Children and teenagers heading back to school are filling their backpacks with textbooks, pens, pencils, cell phones, tablet computers, sports equipment and more. As they get older, those backpacks get heavier and heavier. If your child sometimes complains of neck and shoulder pain, it could be time to find ways to lighten their load.
According to the U.S. Consumer Product Safety Commission, hospitals and doctors treat more than 7,300 injuries each year which are directly related to backpacks. Those injuries include sprains, bruises, fractures, and neck, back and shoulder pain. Another study in the Journal of Pediatric Orthopedics found that 64 percent of 11 to 15-year-olds who regularly carried backpacks to school reported some degree of pain. While there is little danger of long-term damage to growing children’s bodies, backpacks can injure muscles and joints, as well as cause posture problems.
A youngster’s backpack should weigh 10 to 20 percent of the child’s body weight, according to the American Academy of Pediatrics. (For example, a 100-pound child should carry a backpack totaling less than 20 pounds.) Many experts suggest a more conservative approach, favoring as little as 10 percent — particularly for younger children or those who are not as physically fit.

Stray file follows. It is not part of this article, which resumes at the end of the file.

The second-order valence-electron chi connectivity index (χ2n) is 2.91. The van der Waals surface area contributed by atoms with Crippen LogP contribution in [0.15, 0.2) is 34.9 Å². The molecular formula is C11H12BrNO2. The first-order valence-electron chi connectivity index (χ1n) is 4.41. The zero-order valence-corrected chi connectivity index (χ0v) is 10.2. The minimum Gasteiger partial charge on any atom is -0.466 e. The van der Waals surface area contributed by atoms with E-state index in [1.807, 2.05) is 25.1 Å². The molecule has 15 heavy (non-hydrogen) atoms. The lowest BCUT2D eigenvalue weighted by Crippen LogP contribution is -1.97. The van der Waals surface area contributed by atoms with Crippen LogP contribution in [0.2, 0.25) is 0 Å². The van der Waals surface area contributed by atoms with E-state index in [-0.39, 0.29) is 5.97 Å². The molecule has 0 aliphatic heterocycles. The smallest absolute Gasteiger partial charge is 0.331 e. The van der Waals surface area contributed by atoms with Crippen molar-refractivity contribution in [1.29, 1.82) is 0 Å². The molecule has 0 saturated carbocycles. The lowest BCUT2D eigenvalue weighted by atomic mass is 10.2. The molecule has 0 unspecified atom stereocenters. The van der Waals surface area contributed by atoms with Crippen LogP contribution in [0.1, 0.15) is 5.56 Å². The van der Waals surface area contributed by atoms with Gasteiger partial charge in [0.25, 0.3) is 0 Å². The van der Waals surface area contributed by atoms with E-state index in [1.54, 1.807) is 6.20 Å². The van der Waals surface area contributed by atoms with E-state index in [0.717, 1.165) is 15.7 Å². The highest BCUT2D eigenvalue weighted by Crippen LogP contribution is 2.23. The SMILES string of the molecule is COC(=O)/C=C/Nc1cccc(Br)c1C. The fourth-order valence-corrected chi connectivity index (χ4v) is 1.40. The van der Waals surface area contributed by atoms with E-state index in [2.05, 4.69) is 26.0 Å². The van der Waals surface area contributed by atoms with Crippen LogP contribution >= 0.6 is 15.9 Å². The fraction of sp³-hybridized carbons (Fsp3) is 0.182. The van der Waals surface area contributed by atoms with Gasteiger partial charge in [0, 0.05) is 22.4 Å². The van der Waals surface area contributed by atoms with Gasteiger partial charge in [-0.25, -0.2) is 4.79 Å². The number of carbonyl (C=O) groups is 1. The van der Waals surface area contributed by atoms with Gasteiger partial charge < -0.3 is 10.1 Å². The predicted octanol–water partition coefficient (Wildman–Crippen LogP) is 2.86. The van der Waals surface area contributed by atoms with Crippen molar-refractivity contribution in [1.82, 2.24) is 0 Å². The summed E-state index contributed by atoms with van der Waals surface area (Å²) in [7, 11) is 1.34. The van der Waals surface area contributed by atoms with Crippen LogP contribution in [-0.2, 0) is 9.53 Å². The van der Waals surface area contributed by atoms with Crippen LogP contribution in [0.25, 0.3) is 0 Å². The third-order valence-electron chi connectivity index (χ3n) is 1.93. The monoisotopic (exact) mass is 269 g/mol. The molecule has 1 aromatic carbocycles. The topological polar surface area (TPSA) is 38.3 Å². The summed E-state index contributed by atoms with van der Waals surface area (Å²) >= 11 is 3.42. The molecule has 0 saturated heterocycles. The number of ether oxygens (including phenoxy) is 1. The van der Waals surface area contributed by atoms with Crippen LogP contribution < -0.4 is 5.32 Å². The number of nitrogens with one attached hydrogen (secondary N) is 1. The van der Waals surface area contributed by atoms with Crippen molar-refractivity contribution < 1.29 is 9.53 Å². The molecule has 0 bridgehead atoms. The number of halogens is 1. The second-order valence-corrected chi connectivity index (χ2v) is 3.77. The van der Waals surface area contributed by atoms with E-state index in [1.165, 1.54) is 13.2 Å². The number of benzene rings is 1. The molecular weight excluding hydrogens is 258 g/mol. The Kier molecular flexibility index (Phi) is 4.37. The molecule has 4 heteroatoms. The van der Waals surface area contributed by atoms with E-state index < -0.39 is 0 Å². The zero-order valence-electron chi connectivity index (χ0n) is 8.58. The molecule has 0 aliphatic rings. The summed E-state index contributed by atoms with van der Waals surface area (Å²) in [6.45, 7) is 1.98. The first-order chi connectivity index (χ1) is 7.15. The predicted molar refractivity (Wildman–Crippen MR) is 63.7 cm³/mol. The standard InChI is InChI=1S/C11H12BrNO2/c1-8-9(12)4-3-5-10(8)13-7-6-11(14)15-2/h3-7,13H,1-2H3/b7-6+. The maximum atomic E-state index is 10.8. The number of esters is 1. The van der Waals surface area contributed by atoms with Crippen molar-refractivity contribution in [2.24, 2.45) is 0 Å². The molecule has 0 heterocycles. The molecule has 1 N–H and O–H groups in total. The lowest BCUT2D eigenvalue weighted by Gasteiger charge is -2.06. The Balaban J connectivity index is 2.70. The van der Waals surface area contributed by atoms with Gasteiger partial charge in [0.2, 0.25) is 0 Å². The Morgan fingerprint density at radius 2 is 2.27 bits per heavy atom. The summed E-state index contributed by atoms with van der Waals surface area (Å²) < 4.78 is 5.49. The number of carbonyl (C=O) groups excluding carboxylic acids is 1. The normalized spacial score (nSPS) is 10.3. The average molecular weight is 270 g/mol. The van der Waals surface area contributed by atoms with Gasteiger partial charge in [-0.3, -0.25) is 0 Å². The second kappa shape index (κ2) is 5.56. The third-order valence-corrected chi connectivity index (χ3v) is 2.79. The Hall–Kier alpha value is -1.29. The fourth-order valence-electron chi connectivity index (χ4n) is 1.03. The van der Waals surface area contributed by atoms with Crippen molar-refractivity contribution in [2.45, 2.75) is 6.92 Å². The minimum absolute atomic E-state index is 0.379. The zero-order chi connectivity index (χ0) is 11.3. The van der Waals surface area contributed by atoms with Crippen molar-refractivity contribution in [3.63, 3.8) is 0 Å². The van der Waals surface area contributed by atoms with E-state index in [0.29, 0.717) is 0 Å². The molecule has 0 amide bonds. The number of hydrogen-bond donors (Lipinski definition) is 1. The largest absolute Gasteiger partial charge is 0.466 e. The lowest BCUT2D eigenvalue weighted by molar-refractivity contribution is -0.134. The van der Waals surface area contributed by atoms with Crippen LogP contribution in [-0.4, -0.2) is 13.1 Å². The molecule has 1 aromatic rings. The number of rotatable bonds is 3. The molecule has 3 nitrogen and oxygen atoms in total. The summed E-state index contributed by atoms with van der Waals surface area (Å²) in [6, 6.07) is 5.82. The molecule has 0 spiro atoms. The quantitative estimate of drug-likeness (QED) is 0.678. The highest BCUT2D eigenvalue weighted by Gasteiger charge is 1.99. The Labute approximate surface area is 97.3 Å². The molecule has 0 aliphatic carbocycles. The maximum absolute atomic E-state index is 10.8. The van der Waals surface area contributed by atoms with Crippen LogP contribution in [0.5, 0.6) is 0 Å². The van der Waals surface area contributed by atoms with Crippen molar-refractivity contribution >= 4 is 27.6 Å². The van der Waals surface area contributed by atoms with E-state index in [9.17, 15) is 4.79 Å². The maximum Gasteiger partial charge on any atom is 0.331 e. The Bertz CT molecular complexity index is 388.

To keep your students safe and pain-free, begin by choosing a high-quality backpack designed specifically for children. Have them try on the backpack to make sure it fits snugly into the curve of their back. Choose a backpack with:
Check to see whether your school allows students to use a rolling backpack. These can be a useful option to reduce the strain of large cargo. However, it may be difficult to fit a wheeled backpack into a locker or carry it up multiple flights of stairs.
Next, help your child load the backpack for maximum efficiency.
Finally, make sure your child wears the backpack properly. Free-swinging backpacks or poorly balanced weight can cause bruises and shoulder pain – and may cause a child to lose his or her balance and fall. Teach them to bend at the knees rather than at the waist while wearing a backpack. They should also use their legs to lift the backpack as they put it on one strap at a time.
Backpacks are a great tool to help your child transport books, pencils, sweaters and other items back and forth to school. With a little extra planning, you can keep them safe and healthy while benefiting from this convenience piece of equipment.
For a free physician referral or answers to your general healthcare questions, call 1-800-447-8206 or visit www.OsceolaRegional.com.